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When the open-collector MISO is pulled low, won't the pullup resistor have no effect? It's when it goes into a state of high impedance that the pullup resistor pulls the line to high. –  Chris Laplante Sep 19 '11 at 13:43
1  
The resistor is "pulling up" on the line in either case. When the pin is to be driven low, the open collector driver must draw enough current through the resistor to cause the voltage across the resistor to approach the supply voltage, per Ohm's law. In essence, the open-collector output "pulls harder" than the resistor. When the line is in a high impedance state, or is being driven high by a non-open-collector driver, the resistor current draw will be negligible, again by Ohm's law, as there will be a negligible voltage drop across the resistor. –  B Pete Sep 19 '11 at 14:33
2  
@SimpleCoder: Another way of saying that is that the pull-up resistor will not probably appreciably affect the voltage on the pin when a device is trying to pull it low, but will affect the amount of current drawn from the supply; depending upon the total power budget, this excess current draw may be too trivial to worry about, or it may be enormous. –  supercat Sep 19 '11 at 18:00
    
@B Pete and @supercat: Thanks for the clarifications. In other words, as long as I have a huge resistor (1 mOhms?) I will be fine without the need for a buffer or other form of isolation? That way, the resistor will only noticeably (which, in my case, would be enough for the Arduino to recognize the pin as HIGH- 3.3V - 5V, I believe) pull up the line during high impedance. The huge resistance will prevent it from messing with LOW signals. –  Chris Laplante Sep 19 '11 at 18:38
3  
@SimpleCoder: If you're going to use a resistance of 1M or thereabouts (note: 1m is one thousandth of an ohm--probably not what you meant) be sure to check the leakage current specs for all devices attached to that pin. Also check the capacitance specs and be aware that a large resistor will not pull up the line very quickly. If the line has a total capacitance of 100pF, it will take about a 100us for a a 1M line to pull it high (50pF would be 50us, etc.) In some cases, a 1M pull-up may be reasonable, but at 3.3 volts, values between 3.3K and 33K would be more typical (for 5 volts, 4.7K-47K) –  supercat Sep 19 '11 at 18:51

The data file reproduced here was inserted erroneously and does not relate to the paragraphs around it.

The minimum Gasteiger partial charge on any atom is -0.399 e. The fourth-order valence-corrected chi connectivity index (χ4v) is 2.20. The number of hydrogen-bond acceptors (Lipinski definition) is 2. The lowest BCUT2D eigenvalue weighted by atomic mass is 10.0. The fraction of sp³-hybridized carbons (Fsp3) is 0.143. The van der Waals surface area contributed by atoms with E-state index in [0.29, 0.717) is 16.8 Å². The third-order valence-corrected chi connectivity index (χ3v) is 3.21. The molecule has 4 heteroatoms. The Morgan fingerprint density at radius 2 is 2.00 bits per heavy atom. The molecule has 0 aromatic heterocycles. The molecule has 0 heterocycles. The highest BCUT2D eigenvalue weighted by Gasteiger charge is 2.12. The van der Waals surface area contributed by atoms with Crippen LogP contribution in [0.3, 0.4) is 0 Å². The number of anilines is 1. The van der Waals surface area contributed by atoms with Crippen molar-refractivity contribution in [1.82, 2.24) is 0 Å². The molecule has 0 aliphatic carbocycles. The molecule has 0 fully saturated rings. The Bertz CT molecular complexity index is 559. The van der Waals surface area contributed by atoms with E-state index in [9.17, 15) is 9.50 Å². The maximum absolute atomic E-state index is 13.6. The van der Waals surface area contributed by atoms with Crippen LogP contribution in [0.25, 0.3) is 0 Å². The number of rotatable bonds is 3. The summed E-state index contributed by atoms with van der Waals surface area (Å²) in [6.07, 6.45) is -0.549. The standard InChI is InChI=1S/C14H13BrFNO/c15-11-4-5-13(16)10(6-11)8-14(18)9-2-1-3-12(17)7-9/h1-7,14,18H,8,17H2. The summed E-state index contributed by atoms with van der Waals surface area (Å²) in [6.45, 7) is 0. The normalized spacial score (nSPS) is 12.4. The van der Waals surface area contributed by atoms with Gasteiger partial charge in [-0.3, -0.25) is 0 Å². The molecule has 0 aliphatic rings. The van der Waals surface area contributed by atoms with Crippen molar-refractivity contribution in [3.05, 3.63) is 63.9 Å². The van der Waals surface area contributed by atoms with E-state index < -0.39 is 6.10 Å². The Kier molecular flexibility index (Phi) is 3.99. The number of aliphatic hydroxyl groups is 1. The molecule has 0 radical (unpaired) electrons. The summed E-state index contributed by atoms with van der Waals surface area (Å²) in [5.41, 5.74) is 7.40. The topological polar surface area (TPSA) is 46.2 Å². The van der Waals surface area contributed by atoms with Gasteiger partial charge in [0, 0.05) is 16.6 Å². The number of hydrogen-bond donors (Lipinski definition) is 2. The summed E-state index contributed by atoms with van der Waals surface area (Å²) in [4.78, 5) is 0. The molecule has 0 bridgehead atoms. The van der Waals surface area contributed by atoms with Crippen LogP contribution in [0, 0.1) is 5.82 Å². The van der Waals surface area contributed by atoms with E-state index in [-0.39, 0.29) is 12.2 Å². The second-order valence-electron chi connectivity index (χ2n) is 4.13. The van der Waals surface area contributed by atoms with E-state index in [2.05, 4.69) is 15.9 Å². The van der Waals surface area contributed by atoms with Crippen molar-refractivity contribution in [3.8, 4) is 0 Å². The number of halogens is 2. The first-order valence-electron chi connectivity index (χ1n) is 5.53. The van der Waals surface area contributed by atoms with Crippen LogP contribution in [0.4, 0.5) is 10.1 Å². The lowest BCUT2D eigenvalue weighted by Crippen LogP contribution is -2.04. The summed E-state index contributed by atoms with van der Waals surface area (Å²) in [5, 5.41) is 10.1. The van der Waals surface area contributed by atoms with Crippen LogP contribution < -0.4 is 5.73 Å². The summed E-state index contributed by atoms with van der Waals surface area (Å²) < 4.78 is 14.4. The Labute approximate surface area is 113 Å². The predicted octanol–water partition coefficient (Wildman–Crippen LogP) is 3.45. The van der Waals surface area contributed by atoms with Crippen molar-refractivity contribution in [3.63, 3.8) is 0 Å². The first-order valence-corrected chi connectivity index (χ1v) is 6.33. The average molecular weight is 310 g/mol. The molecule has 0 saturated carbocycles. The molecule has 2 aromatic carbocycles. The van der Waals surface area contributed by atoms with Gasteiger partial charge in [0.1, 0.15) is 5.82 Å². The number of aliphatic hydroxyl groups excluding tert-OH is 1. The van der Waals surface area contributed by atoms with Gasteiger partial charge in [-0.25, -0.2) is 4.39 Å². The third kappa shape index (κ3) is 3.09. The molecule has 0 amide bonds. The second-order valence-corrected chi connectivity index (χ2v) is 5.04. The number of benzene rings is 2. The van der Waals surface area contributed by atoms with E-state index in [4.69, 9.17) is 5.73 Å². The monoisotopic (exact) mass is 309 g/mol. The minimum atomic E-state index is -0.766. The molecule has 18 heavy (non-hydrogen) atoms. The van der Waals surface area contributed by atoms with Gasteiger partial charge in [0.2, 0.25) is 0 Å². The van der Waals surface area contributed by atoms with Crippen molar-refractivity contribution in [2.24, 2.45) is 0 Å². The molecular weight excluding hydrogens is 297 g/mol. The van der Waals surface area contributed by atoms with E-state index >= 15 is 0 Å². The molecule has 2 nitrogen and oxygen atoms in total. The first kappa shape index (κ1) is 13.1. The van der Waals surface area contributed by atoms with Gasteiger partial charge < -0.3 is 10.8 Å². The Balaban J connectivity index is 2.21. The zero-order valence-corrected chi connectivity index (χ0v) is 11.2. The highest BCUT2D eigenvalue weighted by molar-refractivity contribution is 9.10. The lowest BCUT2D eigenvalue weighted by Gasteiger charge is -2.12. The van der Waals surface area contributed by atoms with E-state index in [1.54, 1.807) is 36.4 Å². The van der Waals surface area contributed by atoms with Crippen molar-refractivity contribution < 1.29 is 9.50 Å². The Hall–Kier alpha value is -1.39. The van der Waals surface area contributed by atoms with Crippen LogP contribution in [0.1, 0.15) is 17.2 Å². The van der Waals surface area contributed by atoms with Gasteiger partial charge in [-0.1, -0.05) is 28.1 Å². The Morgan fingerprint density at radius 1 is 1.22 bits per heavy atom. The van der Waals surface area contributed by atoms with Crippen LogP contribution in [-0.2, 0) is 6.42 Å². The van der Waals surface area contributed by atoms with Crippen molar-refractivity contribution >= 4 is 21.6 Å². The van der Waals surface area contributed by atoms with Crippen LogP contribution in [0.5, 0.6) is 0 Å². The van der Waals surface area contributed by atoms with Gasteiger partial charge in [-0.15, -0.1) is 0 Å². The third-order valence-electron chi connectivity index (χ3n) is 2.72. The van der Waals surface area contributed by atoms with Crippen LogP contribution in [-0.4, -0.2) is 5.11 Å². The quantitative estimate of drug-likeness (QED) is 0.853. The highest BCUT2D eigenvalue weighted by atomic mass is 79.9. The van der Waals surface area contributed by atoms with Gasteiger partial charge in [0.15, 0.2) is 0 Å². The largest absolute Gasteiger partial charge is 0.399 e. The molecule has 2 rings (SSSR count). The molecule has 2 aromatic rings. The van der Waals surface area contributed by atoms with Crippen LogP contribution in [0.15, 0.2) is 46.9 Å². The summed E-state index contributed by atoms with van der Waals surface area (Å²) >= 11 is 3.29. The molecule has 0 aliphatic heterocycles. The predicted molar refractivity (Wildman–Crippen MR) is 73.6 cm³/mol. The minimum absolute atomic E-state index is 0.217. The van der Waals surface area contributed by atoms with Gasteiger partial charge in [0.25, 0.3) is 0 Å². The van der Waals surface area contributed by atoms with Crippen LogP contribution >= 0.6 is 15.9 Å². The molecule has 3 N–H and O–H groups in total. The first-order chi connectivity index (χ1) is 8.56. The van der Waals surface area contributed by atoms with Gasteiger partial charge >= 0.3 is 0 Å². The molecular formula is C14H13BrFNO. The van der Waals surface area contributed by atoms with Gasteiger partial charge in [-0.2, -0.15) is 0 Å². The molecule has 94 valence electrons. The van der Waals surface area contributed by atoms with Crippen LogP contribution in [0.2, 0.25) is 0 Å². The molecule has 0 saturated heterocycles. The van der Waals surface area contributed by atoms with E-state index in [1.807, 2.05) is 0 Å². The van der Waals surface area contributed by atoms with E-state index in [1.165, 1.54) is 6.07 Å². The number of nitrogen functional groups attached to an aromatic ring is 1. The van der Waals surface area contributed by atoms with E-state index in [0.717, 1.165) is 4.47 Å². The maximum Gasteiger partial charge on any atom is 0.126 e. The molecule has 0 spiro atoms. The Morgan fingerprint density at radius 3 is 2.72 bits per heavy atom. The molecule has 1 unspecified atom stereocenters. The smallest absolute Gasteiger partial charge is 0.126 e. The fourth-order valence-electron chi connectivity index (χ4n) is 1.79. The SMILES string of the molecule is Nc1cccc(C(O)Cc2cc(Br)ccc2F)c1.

It's unlcear exactly who the master is in your setup. You say the Arduino is controlling a PlayStation and a SD card, which implies the Arduino is the master and the others slaves. But, you also say they share MISO and MOSI "as ususual", although I don't know what you think usual is.

SPI is intended to have a single known fixed master. Unlike IIC, there is no official multi-master mode. All the slaves share the MISO and MOSI lines, but these are flipped for the master. The SPI bus lines are also intended to be fully driven, not passively pulled up. The master always drives SCK and MOSI, and the single selected slave drives MISO. Each slave also has it's own slave select line, of which only one at a time is driven by the master. Slaves therefore set their MISO outputs to high impedance when not selected and actively drive MISO both high and low when selected. There may be a weak pulldown on MISO just to keep it from floating when no slave is selected. Its data value at that time doesn't matter, but a floating digital signal is not good for other reasons.

So now you need to explain what you're really doing in this context. You say the PS2's MISO line is open collector. That by itself is already contrary to SPI, but we still don't know whether the PS2 is the master or one of the slaves. If you're trying to implement some kind of multi-master SPI system, you need to give a lot more details since that's outside what is normally called "SPI". Why can't your slaves drive MISO when selected and go high impedance when not selected? That would be the normal way to do things on SPI.